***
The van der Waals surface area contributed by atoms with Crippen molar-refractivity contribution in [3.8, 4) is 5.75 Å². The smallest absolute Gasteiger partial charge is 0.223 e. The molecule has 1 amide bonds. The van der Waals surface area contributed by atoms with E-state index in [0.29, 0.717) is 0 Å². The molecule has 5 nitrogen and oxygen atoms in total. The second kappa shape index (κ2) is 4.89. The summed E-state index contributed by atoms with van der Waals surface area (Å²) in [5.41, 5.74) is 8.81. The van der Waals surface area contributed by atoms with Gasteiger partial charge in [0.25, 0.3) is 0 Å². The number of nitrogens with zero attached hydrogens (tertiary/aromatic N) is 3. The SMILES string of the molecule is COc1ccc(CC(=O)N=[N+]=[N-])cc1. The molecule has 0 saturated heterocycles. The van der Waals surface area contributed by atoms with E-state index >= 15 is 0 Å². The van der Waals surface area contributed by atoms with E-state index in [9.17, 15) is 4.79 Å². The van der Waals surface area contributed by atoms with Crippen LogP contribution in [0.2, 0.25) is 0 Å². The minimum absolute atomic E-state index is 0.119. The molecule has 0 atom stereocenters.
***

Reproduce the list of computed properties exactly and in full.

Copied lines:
The van der Waals surface area contributed by atoms with Crippen molar-refractivity contribution in [3.8, 4) is 5.75 Å². The smallest absolute Gasteiger partial charge is 0.223 e. The molecule has 1 amide bonds. The van der Waals surface area contributed by atoms with E-state index in [0.29, 0.717) is 0 Å². The molecule has 5 nitrogen and oxygen atoms in total. The second kappa shape index (κ2) is 4.89. The summed E-state index contributed by atoms with van der Waals surface area (Å²) in [5.41, 5.74) is 8.81. The van der Waals surface area contributed by atoms with Gasteiger partial charge in [0.25, 0.3) is 0 Å². The number of nitrogens with zero attached hydrogens (tertiary/aromatic N) is 3. The SMILES string of the molecule is COc1ccc(CC(=O)N=[N+]=[N-])cc1. The molecule has 0 saturated heterocycles. The van der Waals surface area contributed by atoms with E-state index >= 15 is 0 Å². The van der Waals surface area contributed by atoms with E-state index in [9.17, 15) is 4.79 Å². The van der Waals surface area contributed by atoms with Crippen LogP contribution in [0.2, 0.25) is 0 Å². The minimum absolute atomic E-state index is 0.119. The molecule has 0 atom stereocenters.